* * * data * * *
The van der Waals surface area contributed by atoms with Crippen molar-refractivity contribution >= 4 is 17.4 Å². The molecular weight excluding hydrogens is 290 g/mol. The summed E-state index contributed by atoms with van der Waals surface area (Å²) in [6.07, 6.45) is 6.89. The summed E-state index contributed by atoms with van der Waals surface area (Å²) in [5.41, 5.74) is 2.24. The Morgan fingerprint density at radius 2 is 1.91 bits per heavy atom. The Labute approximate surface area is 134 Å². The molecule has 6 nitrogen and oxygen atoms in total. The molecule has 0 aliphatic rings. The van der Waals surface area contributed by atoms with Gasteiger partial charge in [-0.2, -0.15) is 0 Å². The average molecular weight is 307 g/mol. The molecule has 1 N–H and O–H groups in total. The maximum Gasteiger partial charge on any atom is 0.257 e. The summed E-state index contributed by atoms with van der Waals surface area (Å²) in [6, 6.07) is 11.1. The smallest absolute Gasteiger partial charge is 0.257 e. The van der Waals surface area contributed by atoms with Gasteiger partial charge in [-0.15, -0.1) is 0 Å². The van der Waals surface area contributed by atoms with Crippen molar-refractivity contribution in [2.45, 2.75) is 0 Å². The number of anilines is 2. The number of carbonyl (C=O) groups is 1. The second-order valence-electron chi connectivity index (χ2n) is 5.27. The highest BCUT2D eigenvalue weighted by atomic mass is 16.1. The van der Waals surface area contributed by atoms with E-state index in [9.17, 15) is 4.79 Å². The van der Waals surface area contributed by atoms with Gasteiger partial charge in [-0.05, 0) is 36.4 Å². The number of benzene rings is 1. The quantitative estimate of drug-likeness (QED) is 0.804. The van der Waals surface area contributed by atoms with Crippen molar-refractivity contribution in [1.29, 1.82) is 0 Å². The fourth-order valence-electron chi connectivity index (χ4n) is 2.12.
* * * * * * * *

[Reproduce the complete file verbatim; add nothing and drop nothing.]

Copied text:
The van der Waals surface area contributed by atoms with Crippen molar-refractivity contribution >= 4 is 17.4 Å². The molecular weight excluding hydrogens is 290 g/mol. The summed E-state index contributed by atoms with van der Waals surface area (Å²) in [6.07, 6.45) is 6.89. The summed E-state index contributed by atoms with van der Waals surface area (Å²) in [5.41, 5.74) is 2.24. The Morgan fingerprint density at radius 2 is 1.91 bits per heavy atom. The Labute approximate surface area is 134 Å². The molecule has 6 nitrogen and oxygen atoms in total. The molecule has 0 aliphatic rings. The van der Waals surface area contributed by atoms with Gasteiger partial charge in [-0.2, -0.15) is 0 Å². The average molecular weight is 307 g/mol. The molecule has 1 N–H and O–H groups in total. The maximum Gasteiger partial charge on any atom is 0.257 e. The summed E-state index contributed by atoms with van der Waals surface area (Å²) in [6, 6.07) is 11.1. The smallest absolute Gasteiger partial charge is 0.257 e. The van der Waals surface area contributed by atoms with Gasteiger partial charge in [-0.15, -0.1) is 0 Å². The van der Waals surface area contributed by atoms with Crippen molar-refractivity contribution in [2.45, 2.75) is 0 Å². The number of anilines is 2. The number of carbonyl (C=O) groups is 1. The second-order valence-electron chi connectivity index (χ2n) is 5.27. The highest BCUT2D eigenvalue weighted by atomic mass is 16.1. The van der Waals surface area contributed by atoms with E-state index in [9.17, 15) is 4.79 Å². The van der Waals surface area contributed by atoms with Gasteiger partial charge in [-0.05, 0) is 36.4 Å². The number of benzene rings is 1. The quantitative estimate of drug-likeness (QED) is 0.804. The van der Waals surface area contributed by atoms with Crippen molar-refractivity contribution in [1.29, 1.82) is 0 Å². The fourth-order valence-electron chi connectivity index (χ4n) is 2.12.